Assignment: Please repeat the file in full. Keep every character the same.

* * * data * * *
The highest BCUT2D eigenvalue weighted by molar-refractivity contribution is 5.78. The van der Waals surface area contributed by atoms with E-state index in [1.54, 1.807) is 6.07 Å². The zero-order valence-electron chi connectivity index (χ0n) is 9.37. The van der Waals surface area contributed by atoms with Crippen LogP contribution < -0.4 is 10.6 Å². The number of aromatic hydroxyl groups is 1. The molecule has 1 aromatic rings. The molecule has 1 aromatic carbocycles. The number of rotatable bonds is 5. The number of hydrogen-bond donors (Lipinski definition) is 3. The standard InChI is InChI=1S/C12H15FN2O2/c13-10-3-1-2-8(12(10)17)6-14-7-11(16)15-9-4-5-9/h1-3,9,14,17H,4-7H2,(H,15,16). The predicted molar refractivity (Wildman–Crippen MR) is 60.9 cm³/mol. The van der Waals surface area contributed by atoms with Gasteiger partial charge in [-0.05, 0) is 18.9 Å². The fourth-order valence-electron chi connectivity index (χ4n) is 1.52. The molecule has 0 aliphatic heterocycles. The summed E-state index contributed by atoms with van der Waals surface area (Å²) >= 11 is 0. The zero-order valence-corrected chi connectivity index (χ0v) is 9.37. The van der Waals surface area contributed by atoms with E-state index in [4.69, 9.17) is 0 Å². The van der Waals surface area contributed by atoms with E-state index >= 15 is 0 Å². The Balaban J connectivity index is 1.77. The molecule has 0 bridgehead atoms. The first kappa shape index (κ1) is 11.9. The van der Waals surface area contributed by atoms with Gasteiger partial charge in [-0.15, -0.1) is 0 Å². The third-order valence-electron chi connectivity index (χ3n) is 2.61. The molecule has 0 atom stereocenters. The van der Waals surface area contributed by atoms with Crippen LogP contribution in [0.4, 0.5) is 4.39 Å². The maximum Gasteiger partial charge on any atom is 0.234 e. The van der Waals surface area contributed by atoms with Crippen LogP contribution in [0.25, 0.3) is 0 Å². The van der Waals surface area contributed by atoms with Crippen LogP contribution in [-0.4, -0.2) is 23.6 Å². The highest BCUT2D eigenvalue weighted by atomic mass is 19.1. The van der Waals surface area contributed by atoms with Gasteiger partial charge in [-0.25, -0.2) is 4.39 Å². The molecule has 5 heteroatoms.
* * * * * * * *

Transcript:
The highest BCUT2D eigenvalue weighted by molar-refractivity contribution is 5.78. The van der Waals surface area contributed by atoms with E-state index in [1.54, 1.807) is 6.07 Å². The zero-order valence-electron chi connectivity index (χ0n) is 9.37. The van der Waals surface area contributed by atoms with Crippen LogP contribution < -0.4 is 10.6 Å². The number of aromatic hydroxyl groups is 1. The molecule has 1 aromatic rings. The molecule has 1 aromatic carbocycles. The number of rotatable bonds is 5. The number of hydrogen-bond donors (Lipinski definition) is 3. The standard InChI is InChI=1S/C12H15FN2O2/c13-10-3-1-2-8(12(10)17)6-14-7-11(16)15-9-4-5-9/h1-3,9,14,17H,4-7H2,(H,15,16). The predicted molar refractivity (Wildman–Crippen MR) is 60.9 cm³/mol. The van der Waals surface area contributed by atoms with Gasteiger partial charge in [-0.05, 0) is 18.9 Å². The fourth-order valence-electron chi connectivity index (χ4n) is 1.52. The molecule has 0 aliphatic heterocycles. The summed E-state index contributed by atoms with van der Waals surface area (Å²) >= 11 is 0. The zero-order valence-corrected chi connectivity index (χ0v) is 9.37. The van der Waals surface area contributed by atoms with E-state index in [4.69, 9.17) is 0 Å². The van der Waals surface area contributed by atoms with E-state index >= 15 is 0 Å². The Balaban J connectivity index is 1.77. The molecule has 0 bridgehead atoms. The first kappa shape index (κ1) is 11.9. The van der Waals surface area contributed by atoms with Gasteiger partial charge in [-0.15, -0.1) is 0 Å². The third-order valence-electron chi connectivity index (χ3n) is 2.61. The molecule has 0 atom stereocenters. The van der Waals surface area contributed by atoms with Crippen LogP contribution in [0.4, 0.5) is 4.39 Å². The maximum Gasteiger partial charge on any atom is 0.234 e. The van der Waals surface area contributed by atoms with Crippen LogP contribution in [0.25, 0.3) is 0 Å². The van der Waals surface area contributed by atoms with Crippen LogP contribution in [-0.4, -0.2) is 23.6 Å². The highest BCUT2D eigenvalue weighted by atomic mass is 19.1. The van der Waals surface area contributed by atoms with Gasteiger partial charge in [-0.25, -0.2) is 4.39 Å². The molecule has 5 heteroatoms.